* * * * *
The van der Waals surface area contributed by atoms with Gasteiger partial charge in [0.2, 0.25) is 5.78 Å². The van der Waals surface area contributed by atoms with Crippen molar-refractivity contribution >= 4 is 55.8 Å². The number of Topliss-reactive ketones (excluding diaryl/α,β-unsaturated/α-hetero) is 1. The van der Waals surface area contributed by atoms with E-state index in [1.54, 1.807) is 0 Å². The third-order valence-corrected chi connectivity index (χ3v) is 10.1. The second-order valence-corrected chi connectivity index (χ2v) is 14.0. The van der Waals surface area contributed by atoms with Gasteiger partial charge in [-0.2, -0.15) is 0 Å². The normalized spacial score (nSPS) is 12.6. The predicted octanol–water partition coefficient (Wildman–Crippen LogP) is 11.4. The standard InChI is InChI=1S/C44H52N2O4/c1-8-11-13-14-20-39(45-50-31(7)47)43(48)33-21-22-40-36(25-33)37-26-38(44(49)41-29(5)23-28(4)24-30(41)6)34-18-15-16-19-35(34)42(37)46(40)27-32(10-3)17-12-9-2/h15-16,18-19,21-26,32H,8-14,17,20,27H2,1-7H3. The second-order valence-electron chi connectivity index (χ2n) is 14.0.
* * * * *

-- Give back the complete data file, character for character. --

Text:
The van der Waals surface area contributed by atoms with Gasteiger partial charge in [0.2, 0.25) is 5.78 Å². The van der Waals surface area contributed by atoms with Crippen molar-refractivity contribution >= 4 is 55.8 Å². The number of Topliss-reactive ketones (excluding diaryl/α,β-unsaturated/α-hetero) is 1. The van der Waals surface area contributed by atoms with E-state index in [1.54, 1.807) is 0 Å². The third-order valence-corrected chi connectivity index (χ3v) is 10.1. The second-order valence-corrected chi connectivity index (χ2v) is 14.0. The van der Waals surface area contributed by atoms with Gasteiger partial charge in [-0.2, -0.15) is 0 Å². The normalized spacial score (nSPS) is 12.6. The predicted octanol–water partition coefficient (Wildman–Crippen LogP) is 11.4. The standard InChI is InChI=1S/C44H52N2O4/c1-8-11-13-14-20-39(45-50-31(7)47)43(48)33-21-22-40-36(25-33)37-26-38(44(49)41-29(5)23-28(4)24-30(41)6)34-18-15-16-19-35(34)42(37)46(40)27-32(10-3)17-12-9-2/h15-16,18-19,21-26,32H,8-14,17,20,27H2,1-7H3. The second-order valence-electron chi connectivity index (χ2n) is 14.0.